Vaginal construction and treatment providers’ experiences: a qualitative analysis

Roen, Katrina; Creighton, Sarah M.; Hegarty, Peter and Liao, Lih-Mei (2018). Vaginal construction and treatment providers’ experiences: a qualitative analysis. Journal of Pediatric and Adolescent Gynecology, 31(3) pp. 247–251.

DOI: https://doi.org/10.1016/j.jpag.2018.01.001

URL: https://doi.org/10.1016/j.jpag.2018.01.001

Abstract

Objective<br />
To investigate specialist clinicians’ experiences of treating vaginal agenesis.<br />
<br />
Design<br />
Semi-structured interviews.<br />
<br />
Setting<br />
12 hospitals in Sweden and the UK.<br />
<br />
Sample<br />
32 health professionals connected to multidisciplinary teams including medical specialists and psychologists.<br />
<br />
Methods<br />
Theoretical thematic analysis of recorded verbatim data.<br />
<br />
Results<br />
The gynecologist and psychologist interviewees share certain observations including the importance of psychological readiness for and appropriate timing of treatment. Three overlapping themes are identified in our theoretical analysis of the MDT clinicians’ talk: 1) The stigma of vaginal agenesis and the pressure to be ‘normal’ can lead patients to minimize the time, effort, physical discomfort and emotional cost inherent in treatment. 2) Under pressure, treatment may be presented to patients with insufficient attention to the potential psychological impact of the language used. Furthermore, the opportunity to question what is ‘normal’ in sex is generally not take up. It can be challenging to help the women to transcend their medicalized experiences to come to experiencing their bodies as sexual and enjoyable. 3) The reality of treatment demands, which is not always adequately processed prior to treatment, can lead to discontinuation with treatment and even disengagement with services.<br />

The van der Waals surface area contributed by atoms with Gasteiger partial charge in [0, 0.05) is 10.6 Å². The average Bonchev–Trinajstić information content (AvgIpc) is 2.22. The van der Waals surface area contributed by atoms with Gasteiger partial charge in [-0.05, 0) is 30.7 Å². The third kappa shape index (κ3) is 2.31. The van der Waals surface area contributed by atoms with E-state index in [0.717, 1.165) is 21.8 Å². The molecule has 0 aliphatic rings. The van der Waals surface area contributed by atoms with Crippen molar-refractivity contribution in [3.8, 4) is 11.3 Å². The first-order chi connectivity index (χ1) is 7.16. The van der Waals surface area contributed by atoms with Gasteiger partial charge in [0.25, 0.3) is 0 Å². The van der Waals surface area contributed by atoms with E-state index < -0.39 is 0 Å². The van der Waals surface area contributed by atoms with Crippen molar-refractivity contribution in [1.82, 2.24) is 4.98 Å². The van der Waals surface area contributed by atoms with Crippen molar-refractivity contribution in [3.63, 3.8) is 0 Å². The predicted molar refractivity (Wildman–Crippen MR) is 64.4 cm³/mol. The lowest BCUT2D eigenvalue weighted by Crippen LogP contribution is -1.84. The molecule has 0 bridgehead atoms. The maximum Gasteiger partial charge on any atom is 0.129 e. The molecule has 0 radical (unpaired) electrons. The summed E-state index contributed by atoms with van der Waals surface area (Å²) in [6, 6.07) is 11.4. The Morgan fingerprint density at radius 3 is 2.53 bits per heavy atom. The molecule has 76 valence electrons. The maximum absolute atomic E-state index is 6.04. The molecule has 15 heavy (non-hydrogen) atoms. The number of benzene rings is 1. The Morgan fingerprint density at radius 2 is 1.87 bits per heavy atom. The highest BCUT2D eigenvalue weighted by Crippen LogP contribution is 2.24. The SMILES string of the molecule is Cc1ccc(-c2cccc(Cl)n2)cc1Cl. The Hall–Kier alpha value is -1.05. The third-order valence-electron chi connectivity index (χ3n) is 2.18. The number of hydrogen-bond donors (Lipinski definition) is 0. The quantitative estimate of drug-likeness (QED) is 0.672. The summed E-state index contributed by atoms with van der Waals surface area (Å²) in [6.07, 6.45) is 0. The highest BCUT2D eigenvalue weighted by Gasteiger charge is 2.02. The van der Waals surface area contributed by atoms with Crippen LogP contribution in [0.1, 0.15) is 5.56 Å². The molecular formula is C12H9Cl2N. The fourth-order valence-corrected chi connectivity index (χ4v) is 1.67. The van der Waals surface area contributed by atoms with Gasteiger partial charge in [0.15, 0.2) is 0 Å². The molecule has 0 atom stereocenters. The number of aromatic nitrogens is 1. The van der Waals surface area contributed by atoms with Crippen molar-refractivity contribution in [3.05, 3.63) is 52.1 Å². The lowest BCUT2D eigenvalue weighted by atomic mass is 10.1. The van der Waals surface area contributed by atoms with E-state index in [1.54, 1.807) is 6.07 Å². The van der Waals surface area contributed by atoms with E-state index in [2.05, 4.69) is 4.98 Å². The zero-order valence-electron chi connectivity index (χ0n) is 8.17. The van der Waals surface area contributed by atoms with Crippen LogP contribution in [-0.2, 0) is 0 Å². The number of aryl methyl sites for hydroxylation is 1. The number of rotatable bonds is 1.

<br />
Conclusions<br />
Whilst the MDT clinicians in this study emphasized the importance of psychological input in vaginal construction, such input may need to proactively question social norms about how women’s genital should appear and function. Furthermore, rather than steering patients (back) to treatment, the entire MDT could more explicitly question social norms and help the women to do the same. By shifting the definition of success from anatomy to personal agency, the clinical focus is transformed from treatment to women.<br />

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